Volume 48, No.1 - Spring 2002
Editors of this issue: Violeta Kelertas
ISSN 0024-5089
Copyright © 2002 LITUANUS Foundation, Inc.


University of Illinois at Chicago;
Institute of Lithuanian Language, Vilnius

The history of various European standard languages is currently being studied by many scholars throughout the world. This is the concern of the sociolinguistic history of language, or to put it more precisely, the history of standard varieties of language. Numerous works have been published in this field, including multiple reworkings of any single history of a standard. On the other hand, the research done comparing various histories of standard languages is not as extensive. For example, J. H. Fisher compares the emergence of standard varieties of English, French, Italian and Spanish and then complains that he does "not know of a discussion that points out how similar this process was in various countries and discusses the implications of this similarity for our general understanding of the nature of standard languages" (1996: 65). Consequently, the fundamental objectives are: research of individual aspects of the history of various standard languages; a comparison of them; a description of what makes histories of standard analogous or different; conclusions as to what standard language types most of the European languages could be allocated to according to these criteria; an evaluation and critique of inadequacies of extant theories in the field.

J. E. Joseph discusses many theories of the rise of standard languages in his book Eloquence and Power: The Rise of Language Standards and Standard Languages (1987). This is an important, meticulously written work. Although Joseph describes the theoretical aspects of standard languages in detail, he does not write a general history of standard languages.

The aspects mentioned above crucial to the history of standard languages would be: a) the stages of the development of a standard (the chronological aspect); b) selection of a dialect; c) the written standard's relation to the spoken one; d) one variety's domination over the other (High and Low varieties); e) prestige; f) codification; g) elaboration of functions; h) unintentional development versus language engineering; i) acceptance by society and j) double standards (in English, the double orthography of the eighteenth century).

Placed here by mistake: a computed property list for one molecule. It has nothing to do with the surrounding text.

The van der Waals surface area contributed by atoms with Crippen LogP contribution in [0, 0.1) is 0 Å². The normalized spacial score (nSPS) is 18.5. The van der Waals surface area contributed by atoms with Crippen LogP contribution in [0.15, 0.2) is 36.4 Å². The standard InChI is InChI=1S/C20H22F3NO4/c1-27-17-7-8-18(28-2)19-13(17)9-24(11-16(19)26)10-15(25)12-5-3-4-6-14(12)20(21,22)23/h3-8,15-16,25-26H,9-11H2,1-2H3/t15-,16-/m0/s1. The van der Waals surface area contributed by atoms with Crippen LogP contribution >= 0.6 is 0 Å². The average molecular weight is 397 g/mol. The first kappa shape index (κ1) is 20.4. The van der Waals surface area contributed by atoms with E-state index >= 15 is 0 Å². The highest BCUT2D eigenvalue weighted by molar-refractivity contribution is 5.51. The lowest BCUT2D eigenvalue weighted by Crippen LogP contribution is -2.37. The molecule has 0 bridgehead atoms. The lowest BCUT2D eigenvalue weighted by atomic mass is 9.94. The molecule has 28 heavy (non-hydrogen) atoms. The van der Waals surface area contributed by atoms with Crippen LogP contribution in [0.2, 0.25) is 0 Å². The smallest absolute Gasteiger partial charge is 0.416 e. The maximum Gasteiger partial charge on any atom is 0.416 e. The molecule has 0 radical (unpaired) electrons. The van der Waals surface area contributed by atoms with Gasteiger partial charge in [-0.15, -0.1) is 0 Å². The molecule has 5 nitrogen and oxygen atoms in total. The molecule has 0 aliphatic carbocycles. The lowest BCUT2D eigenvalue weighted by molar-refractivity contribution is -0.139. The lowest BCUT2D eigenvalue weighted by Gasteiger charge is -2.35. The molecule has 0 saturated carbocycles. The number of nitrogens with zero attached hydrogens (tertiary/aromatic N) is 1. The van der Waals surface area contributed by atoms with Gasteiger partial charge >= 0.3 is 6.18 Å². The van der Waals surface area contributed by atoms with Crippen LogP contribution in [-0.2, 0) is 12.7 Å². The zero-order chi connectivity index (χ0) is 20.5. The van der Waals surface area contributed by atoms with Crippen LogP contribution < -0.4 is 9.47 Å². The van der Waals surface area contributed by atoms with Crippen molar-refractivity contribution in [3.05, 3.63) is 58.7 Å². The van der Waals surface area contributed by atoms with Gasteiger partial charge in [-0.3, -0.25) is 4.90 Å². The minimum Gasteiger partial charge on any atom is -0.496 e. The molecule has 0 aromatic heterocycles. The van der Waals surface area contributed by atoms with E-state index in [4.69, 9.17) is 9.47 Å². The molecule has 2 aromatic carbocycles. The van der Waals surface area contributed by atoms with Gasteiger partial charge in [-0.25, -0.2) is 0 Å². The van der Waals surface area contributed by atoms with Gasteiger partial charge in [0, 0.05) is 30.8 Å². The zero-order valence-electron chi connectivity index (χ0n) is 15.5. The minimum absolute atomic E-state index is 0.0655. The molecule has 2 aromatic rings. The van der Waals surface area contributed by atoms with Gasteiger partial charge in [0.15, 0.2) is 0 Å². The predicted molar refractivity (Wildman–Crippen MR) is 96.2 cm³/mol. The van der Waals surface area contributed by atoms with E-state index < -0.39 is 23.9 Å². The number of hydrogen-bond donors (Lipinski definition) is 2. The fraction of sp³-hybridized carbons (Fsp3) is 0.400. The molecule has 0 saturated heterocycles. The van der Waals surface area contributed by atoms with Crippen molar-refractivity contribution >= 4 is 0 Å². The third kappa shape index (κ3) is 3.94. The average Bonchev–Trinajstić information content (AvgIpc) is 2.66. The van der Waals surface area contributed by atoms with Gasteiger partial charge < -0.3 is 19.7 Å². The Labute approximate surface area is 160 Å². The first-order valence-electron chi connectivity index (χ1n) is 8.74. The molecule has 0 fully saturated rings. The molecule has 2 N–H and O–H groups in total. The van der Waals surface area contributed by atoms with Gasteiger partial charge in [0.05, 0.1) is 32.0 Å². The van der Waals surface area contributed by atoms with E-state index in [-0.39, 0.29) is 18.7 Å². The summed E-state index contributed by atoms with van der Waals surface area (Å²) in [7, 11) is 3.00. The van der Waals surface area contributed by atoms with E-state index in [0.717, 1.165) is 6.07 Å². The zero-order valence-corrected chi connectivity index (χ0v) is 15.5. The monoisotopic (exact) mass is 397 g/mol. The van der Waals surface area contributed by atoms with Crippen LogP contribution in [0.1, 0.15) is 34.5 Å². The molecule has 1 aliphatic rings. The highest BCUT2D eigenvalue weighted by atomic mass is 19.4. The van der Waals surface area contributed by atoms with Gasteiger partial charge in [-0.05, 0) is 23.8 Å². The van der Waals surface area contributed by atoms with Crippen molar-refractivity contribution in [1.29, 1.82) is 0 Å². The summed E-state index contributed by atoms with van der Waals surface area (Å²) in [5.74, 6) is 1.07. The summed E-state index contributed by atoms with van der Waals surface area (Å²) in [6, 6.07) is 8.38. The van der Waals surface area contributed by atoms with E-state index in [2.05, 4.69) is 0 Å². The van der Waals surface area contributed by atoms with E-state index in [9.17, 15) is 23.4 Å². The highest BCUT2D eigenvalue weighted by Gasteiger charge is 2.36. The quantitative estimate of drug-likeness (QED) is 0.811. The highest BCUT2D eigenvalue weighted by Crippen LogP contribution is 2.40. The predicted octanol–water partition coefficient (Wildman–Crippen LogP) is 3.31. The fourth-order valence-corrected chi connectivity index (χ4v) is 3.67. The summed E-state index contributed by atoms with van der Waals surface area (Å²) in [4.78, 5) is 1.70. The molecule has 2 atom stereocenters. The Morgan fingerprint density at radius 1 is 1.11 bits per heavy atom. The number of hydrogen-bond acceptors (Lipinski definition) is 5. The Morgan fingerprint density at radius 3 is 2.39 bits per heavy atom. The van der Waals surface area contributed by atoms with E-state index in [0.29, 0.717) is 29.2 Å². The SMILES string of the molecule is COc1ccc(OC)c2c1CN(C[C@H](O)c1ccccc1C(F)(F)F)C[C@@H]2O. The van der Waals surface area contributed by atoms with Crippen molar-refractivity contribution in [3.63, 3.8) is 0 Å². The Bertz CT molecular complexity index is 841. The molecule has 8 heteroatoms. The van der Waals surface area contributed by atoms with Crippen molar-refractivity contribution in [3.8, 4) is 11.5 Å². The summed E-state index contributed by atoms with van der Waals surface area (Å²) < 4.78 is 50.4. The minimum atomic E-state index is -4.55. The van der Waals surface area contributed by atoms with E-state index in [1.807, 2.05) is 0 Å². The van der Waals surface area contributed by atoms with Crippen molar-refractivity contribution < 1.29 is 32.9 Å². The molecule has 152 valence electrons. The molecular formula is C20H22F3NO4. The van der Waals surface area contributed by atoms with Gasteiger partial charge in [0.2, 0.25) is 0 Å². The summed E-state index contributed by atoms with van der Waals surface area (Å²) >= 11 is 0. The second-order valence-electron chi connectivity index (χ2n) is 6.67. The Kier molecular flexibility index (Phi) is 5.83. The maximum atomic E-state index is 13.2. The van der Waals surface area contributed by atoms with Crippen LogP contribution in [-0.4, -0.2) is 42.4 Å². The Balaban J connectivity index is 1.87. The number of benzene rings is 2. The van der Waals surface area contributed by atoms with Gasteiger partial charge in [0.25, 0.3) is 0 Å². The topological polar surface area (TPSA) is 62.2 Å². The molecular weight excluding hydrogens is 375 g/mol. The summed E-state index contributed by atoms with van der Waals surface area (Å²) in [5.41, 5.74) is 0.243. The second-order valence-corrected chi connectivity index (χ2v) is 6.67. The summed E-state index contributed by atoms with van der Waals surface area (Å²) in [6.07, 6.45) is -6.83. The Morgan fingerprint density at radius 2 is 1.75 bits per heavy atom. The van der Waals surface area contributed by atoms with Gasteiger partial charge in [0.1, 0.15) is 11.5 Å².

These and other aspects are described very differently by scholars of different languages and countries. For example, the first aspect is chronological. There are at least two generalized approaches to the stages of development of a standard: (a) according to the historical events of a nation or simply according to centuries (this approach describes a history of standard language only as a part of "broader" language history), and (b) according to the history of a standard language itself. Thus, Migliorini (1984), Jonikas (1987: 11-23), Palionis (1995: 14-15), Chaurand (1999: 11) emphasize the first approach, while Ferguson (1968), Haugen (1972: 252), Leith (1983), Joseph (1987), Milroys (1987), Rickard (1989), Lodge (1993), Thomas (1991) stress the second.

The second approach has more potential. Haugen grouped the stages (aspects) of standard languages in the following way: "The four aspects of language development that we have now isolated as crucial features in taking the step from 'dialect' to 'language,' from vernacular to standard, are as follows: (1) selection of norm, (2) codification of form, (3) elaboration of function, and (4) acceptance by the community" (1972: 252). This theoretical outline of stages made by Haugen was widely accepted by a considerable number of scholars: Leith (1983: 32), Joseph (1987), Milroys (1987: 27-28), Muljačič (1988: 223), van der Awl (1992: 119-120), Lodge (1993). However, some chronological inadequacies occur among scholars applying Haugen's outline (e.g., Leith describes a stage of acceptance as prior to the stage of elaboration although Lodge retains Haugen's model). In any case, Haugen's model provides an appropriate methodological basis for a comparison of the chronology of standard languages.

There have been other attempts at chronological models. Charles A. Ferguson singled out three diverse stages: (1) graphization, (2) standardization, and (3) modernization (1968). However, these stages could not isolate some crucial features of standard language evolution. Another linguist, George Thomas, applied one more version of standard language development: „The standardization of languages is a complex process involving several possible stages, which we may identify as: (1) Minimal standardization, (2) pre-standardization, (3) standardization proper and (4) post-standardization" (1991: 116). Since Thomas, however, failed to demonstrate the efficiency and rationality of his theory, he appears not to have attracted many followers.

The next aspect is the selection of a dialect for the standard written language (the first of Haugen's stages; some linguists label it the emergence of the standard). Most likely, this process of selection is described more exhaustively than any other. Every historian of a standard language is extremely concerned with this symbolic beginning of a standard (cultural, prestige) variety.